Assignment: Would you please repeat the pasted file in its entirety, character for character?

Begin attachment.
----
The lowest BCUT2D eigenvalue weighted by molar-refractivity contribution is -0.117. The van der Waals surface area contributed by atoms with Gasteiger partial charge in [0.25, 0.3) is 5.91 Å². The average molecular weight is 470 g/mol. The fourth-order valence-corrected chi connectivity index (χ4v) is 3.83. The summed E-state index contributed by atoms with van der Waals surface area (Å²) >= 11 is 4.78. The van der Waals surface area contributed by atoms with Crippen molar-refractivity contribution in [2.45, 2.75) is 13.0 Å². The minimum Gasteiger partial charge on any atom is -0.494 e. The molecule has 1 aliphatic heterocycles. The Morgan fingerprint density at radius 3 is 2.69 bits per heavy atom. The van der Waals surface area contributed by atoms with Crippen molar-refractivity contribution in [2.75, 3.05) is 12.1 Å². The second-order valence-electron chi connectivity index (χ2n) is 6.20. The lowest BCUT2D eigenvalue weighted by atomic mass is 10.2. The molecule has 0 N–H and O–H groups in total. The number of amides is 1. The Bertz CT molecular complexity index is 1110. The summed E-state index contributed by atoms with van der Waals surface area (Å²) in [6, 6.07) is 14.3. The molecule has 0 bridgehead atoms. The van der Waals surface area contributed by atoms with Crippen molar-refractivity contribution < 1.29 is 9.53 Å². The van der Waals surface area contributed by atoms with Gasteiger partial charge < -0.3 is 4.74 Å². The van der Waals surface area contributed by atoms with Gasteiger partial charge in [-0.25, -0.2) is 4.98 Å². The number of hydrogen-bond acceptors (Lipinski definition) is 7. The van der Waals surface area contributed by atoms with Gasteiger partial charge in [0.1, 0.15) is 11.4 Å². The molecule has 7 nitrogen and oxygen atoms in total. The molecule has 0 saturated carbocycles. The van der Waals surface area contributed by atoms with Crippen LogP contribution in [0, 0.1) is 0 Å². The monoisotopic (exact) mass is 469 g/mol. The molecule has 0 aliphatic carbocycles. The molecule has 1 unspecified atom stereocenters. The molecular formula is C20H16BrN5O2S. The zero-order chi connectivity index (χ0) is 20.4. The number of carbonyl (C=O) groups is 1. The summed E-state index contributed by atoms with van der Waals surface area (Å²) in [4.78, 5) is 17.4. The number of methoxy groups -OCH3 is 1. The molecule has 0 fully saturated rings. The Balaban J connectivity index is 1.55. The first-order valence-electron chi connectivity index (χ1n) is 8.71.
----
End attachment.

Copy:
The lowest BCUT2D eigenvalue weighted by molar-refractivity contribution is -0.117. The van der Waals surface area contributed by atoms with Gasteiger partial charge in [0.25, 0.3) is 5.91 Å². The average molecular weight is 470 g/mol. The fourth-order valence-corrected chi connectivity index (χ4v) is 3.83. The summed E-state index contributed by atoms with van der Waals surface area (Å²) >= 11 is 4.78. The van der Waals surface area contributed by atoms with Crippen molar-refractivity contribution in [2.45, 2.75) is 13.0 Å². The minimum Gasteiger partial charge on any atom is -0.494 e. The molecule has 1 aliphatic heterocycles. The Morgan fingerprint density at radius 3 is 2.69 bits per heavy atom. The van der Waals surface area contributed by atoms with Crippen molar-refractivity contribution in [2.75, 3.05) is 12.1 Å². The second-order valence-electron chi connectivity index (χ2n) is 6.20. The lowest BCUT2D eigenvalue weighted by atomic mass is 10.2. The molecule has 0 N–H and O–H groups in total. The number of amides is 1. The Bertz CT molecular complexity index is 1110. The summed E-state index contributed by atoms with van der Waals surface area (Å²) in [6, 6.07) is 14.3. The molecule has 0 bridgehead atoms. The van der Waals surface area contributed by atoms with Crippen molar-refractivity contribution < 1.29 is 9.53 Å². The van der Waals surface area contributed by atoms with Gasteiger partial charge < -0.3 is 4.74 Å². The van der Waals surface area contributed by atoms with Gasteiger partial charge in [-0.25, -0.2) is 4.98 Å². The number of hydrogen-bond acceptors (Lipinski definition) is 7. The van der Waals surface area contributed by atoms with Gasteiger partial charge in [0.1, 0.15) is 11.4 Å². The molecule has 7 nitrogen and oxygen atoms in total. The molecule has 0 saturated carbocycles. The van der Waals surface area contributed by atoms with Crippen LogP contribution in [0, 0.1) is 0 Å². The monoisotopic (exact) mass is 469 g/mol. The molecule has 0 aliphatic carbocycles. The molecule has 1 unspecified atom stereocenters. The molecular formula is C20H16BrN5O2S. The zero-order chi connectivity index (χ0) is 20.4. The number of carbonyl (C=O) groups is 1. The summed E-state index contributed by atoms with van der Waals surface area (Å²) in [4.78, 5) is 17.4. The number of methoxy groups -OCH3 is 1. The molecule has 0 fully saturated rings. The Balaban J connectivity index is 1.55. The first-order valence-electron chi connectivity index (χ1n) is 8.71.